- News Home
6 March 2014 1:04 pm ,
Vol. 343 ,
Magdalena Koziol, a former postdoc at Yale University, was the victim of scientific sabotage. Now, she is suing the...
Antiretroviral drugs can protect people from becoming infected by HIV. But so-called pre-exposure prophylaxis, or PrEP...
Two studies show that eating a diet low in protein and high in carbohydrates is linked to a longer, healthier life, and...
Considered an icon of conservation science, researchers at World Wildlife Fund (WWF) headquarters in Washington, D.C.,...
The new atlas, which shows the distribution of important trace metals and other substances, is the first product of...
Early in April, the first of a fleet of environmental monitoring satellites will lift off from Europe's spaceport in...
Since 2000, U.S. government health research agencies have spent almost $1 billion on an effort to churn out thousands...
- 6 March 2014 1:04 pm , Vol. 343 , #6175
- About Us
Facial Expressions Are All in the Family
17 October 2006 (All day)
In his 1872 book The Expression of Emotion in Man and Animals, Charles Darwin related an interesting case described to him by his cousin, twin researcher Sir Francis Galton: A man had a habit of raising his right arm while asleep and letting his wrist fall heavily on the bridge of his nose. Years after the man's death, his son was found to do the same.
Like this account, most reports of gestures or facial expressions shared by family members are anecdotal. But researchers in Israel have done a study showing that families have characteristic facial expressions, ones even shared by blind members of the families. The results suggests that such expressions may be inherited and thus under some genetic control.
Evolutionary biologist Eviatar Nevo of the University of Haifa at Oranim and his graduate student Gili Peleg studied 21 congenitally blind people from different families, as well as 1 or 2 sighted relatives of each. Through techniques such as asking subjects to relate personal experiences, the researchers provoked a repertoire of 43 facial gestures that they said covered six emotional states: sadness, anger, disgust, joy, surprise, and concentration.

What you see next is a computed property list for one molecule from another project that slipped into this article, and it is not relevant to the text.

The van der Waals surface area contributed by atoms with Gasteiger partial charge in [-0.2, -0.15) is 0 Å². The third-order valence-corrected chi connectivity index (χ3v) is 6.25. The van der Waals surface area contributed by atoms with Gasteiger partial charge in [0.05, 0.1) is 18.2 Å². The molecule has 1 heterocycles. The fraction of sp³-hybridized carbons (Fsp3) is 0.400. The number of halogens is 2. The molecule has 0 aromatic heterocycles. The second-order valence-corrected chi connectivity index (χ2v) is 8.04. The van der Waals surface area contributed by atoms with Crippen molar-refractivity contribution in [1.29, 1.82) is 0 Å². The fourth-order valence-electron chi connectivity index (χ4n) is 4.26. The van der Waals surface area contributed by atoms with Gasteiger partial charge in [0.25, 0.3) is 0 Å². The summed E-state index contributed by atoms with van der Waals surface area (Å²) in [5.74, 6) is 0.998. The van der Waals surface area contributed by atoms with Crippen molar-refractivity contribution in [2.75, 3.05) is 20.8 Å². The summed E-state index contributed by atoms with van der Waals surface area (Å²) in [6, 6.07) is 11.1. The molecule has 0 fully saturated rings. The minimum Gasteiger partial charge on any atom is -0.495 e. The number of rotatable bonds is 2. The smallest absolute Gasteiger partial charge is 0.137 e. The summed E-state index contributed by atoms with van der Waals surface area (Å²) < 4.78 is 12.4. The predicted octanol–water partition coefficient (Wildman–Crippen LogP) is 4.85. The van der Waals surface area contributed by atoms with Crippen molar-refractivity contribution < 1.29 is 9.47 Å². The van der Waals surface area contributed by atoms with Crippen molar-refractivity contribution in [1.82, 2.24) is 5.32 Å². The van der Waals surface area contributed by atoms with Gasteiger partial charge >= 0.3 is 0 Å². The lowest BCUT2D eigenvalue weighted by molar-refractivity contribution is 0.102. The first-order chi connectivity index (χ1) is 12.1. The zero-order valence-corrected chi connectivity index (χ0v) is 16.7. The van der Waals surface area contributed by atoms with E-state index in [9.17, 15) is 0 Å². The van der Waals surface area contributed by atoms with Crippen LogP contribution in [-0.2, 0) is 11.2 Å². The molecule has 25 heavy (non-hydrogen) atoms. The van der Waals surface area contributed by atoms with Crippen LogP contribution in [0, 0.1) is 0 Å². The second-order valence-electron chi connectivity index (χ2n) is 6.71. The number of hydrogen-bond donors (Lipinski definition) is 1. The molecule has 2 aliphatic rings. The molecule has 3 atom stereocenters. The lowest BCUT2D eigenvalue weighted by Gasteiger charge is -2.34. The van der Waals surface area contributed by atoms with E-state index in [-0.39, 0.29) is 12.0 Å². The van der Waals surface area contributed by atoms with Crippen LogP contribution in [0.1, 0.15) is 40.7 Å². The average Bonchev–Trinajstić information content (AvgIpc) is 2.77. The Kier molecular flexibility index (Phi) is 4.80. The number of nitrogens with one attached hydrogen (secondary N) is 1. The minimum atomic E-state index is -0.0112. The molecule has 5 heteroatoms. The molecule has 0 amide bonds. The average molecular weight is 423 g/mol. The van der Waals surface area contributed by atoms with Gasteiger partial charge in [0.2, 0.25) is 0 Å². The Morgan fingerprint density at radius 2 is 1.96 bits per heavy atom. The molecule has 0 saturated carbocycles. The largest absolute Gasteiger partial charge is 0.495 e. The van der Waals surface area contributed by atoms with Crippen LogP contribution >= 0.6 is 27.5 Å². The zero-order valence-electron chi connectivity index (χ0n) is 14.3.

To gauge family similarity, the researchers carried out an exercise that Nevo compares to finding the strongest individual in two rope-pull teams. The team had computers analyze an individual blind person's facial expressions and compare them to those of two groups of 10 families each: one containing the family members and one without. If facial expressions do not run in families, the researchers expected the computers to assign individual subjects to the correct group 50% of the time. But the researchers found that the subjects were matched with the correct group 80% of the time.
The team, which reports the study online this week in the Proceedings of the National Academy of Sciences, concludes that there is such a thing as a "family facial expression signature." The correct classifications were highest for people showing anger, says Peleg, indicating a particularly high heritability for this expression. In contrast, the researchers found less family resemblance for joy and sadness--possibly because expression of these emotions is more uniform across groups.
The study is "a very creative attempt to get at the genetic underpinnings of facial expressivity," says psychologist Nancy Segal, a twin researcher at California State University in Fullerton. She adds that the work "opens up new avenues for research" that could set more precise heritabilities and perhaps cast light on evolutionary reasons for why relatives have similar facial expressions.